- January 15, 2017: Vice President-elect Mike Pence goes on “Face the Nation,” and John Dickerson asks him: “Just to button up one question, did any advisor or anybody in the Trump campaign have any contact with the Russians who were trying to meddle in the election?” Pence replied: “Of course not. And I think to suggest that is to give credence to some of these bizarre rumors that have swirled around the candidacy.”
- January 17, 2017: In a follow-up letter after Sessions’ nomination hearing, Sen. Patrick Leahy (D-VT) asked Sessions if he had “been in contact with anyone connected to any part of the Russian government about the 2016 election, either before or after Election Day?” to which Sessions responded: “No.”
- January 19, 2017: In an emailed statement responding to a New York Times report on possible links between Trump associates and Russian officials, Manafort stated: “I have never had any relationship with the Russian government or any Russian officials. I was never in contact with anyone, or directed anyone to be in contact with anyone.”
- February 7, 2017: Trump tweets: “I don’t know Putin, have no deals in Russia, and the haters are going crazy – yet Obama can make a deal with Iran, #1 in terror, no problem!”
- February 14, 2017: During a White House press briefing, ABC reporter Jonathan Karl asks Sean Spicer the following: “Back in January, the President said that nobody in his campaign had been in touch with the Russians. Now, today, can you still say definitively that nobody on the Trump campaign, not even General Flynn, had any contact with the Russians before the election?” to which Spicer eventually responded: “I don’t have any – there’s nothing that would conclude me – that anything different has changed with respect to that time period.”
- February 16, 2017: Trump holds a press conference and tells reporters: “Russia is a ruse. I know you have to get up and ask a question. It’s so important. Russia is a ruse. I have nothing to do with Russia. Haven’t made a phone call to Russia in years. Don’t speak to people from Russia. Not that I wouldn’t. I just have nobody to speak to. I spoke to Putin twice. He called me on the election. I told you this. And he called me on the inauguration, a few days ago. We had a very good talk, especially the second one, lasted for a pretty long period of time. I’m sure you probably get it because it was classified. So I’m sure everybody in this room perhaps has it. But we had a very, very good talk. I have nothing to do with Russia. To the best of my knowledge no person that I deal with does.”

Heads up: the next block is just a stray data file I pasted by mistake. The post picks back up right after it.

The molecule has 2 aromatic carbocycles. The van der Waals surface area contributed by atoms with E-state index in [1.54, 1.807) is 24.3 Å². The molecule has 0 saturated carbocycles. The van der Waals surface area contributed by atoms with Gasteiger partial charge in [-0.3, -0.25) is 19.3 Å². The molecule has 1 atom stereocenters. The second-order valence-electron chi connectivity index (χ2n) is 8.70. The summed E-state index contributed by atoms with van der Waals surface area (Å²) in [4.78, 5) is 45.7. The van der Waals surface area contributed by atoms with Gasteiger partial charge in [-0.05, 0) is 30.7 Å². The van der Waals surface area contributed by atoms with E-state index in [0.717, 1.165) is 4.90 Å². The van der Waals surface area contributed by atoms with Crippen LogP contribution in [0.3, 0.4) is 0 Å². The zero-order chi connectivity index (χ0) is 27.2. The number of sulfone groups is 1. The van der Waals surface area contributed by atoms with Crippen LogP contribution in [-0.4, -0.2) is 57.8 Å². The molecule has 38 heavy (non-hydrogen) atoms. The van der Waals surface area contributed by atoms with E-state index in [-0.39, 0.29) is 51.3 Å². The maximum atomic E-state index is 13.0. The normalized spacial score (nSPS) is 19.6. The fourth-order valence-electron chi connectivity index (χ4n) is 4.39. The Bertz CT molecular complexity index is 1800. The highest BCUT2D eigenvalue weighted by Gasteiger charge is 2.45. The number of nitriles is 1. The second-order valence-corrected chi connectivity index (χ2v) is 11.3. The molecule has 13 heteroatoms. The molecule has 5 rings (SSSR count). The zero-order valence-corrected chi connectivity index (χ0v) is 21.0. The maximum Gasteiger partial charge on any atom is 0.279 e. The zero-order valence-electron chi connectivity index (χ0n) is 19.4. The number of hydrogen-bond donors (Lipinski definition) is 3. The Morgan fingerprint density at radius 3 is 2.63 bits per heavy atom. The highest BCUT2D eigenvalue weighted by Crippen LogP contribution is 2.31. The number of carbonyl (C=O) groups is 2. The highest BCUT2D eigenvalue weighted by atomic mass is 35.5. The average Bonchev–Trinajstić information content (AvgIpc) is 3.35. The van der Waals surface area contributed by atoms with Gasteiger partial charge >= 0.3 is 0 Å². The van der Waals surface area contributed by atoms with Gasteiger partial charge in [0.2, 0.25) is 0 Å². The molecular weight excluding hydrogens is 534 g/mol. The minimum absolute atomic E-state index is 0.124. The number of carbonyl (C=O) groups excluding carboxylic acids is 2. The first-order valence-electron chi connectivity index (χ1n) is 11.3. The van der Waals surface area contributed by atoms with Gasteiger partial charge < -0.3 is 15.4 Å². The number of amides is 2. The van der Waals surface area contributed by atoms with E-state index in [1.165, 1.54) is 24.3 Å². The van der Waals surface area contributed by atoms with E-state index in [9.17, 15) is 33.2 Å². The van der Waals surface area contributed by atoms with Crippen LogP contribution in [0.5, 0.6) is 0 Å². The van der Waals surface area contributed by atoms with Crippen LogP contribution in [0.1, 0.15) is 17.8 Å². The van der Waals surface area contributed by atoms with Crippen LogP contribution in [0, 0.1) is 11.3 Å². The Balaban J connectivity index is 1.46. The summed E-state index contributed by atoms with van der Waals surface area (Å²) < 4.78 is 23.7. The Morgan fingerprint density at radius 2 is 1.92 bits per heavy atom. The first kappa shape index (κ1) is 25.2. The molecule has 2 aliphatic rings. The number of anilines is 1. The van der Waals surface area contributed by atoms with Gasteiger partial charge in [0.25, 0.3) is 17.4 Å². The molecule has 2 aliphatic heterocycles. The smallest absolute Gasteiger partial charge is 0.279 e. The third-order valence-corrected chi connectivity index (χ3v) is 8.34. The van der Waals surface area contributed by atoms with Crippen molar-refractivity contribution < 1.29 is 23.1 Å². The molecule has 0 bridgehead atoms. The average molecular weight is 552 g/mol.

- February 19, 2017: White House Chief of Staff Reince Preibus goes on “Fox News Sunday,” and when Chris Wallace asks whether the Trump team had any connections to Russia, Preibus says “no.” Preibus later went on to add: “Let me give you an example. First of all, The New York Times put out an article with no direct sources that said that the Trump campaign had constant contacts with Russian spies, basically, you know, some treasonous type of accusations. We have now all kinds of people looking into this. I can assure you and I have been approved to say this — that the top levels of the intelligence community have assured me that that story is not only inaccurate, but it’s grossly overstated and it was wrong. And there’s nothing to it.”
- February 20, 2017: White House spokeswoman Sarah Huckabee Sanders denies contacts between Russia and the Trump campaign, stating: “This is a nonstory because to the best of our knowledge, no contacts took place, so it’s hard to make a comment on something that never happened.”
- February 24, 2017: At a White House press briefing, Sean Spicer is asked whether “the President has an improper relationship with Russia” and responds: “Well, again, there are no connections to find out about. That’s the problem. I think, A, he’s answered it forcefully. You can’t disprove something that doesn’t exist. He’s talked about the fact how many times he’s talked to Putin. He has no interests in Russia. He has no – there’s only so many times he can deny something that doesn’t exist.”
- February 26, 2017: Trump tweets: “Russia talk is FAKE NEWS put out by the Dems, and played up by the media, in order to mask the big election defeat and the illegal leaks!”
- February 27, 2017: At a White House press briefing, Sean Spicer is asked: “Can you not categorically deny there were no contacts between the Russians and anybody on the campaign?” to which Spicer responds, “I can’t deny – I can’t I guess my question is – ” and the reporter states, “That’s what the investigation would look at.”
- Spicer goes on to state: “Right. And I guess my point is, is that you’ve had the intelligence community look at Russia’s involvement in the election. You had the House and Senate both do the same. And so what I’m trying to ascertain is that at what point — how many people have to say that there’s nothing there before you realize there’s nothing there? I can’t say unequivocally — all I’m saying is, the people who have done the investigating about Russia overall and its activities in the United States, specifically now with respect to our election, haven’t provided anything that leads me to believe or should lead you to believe — and I continue to see reports coming from — there were media sources saying when they checked in with law enforcement, or intelligence community sources, there’s nothing more than has been previously reported over and over again. So, at some point, you do have to ask yourself, what are you actually looking for? How many times do you have to come to the same conclusion before you take the answer?”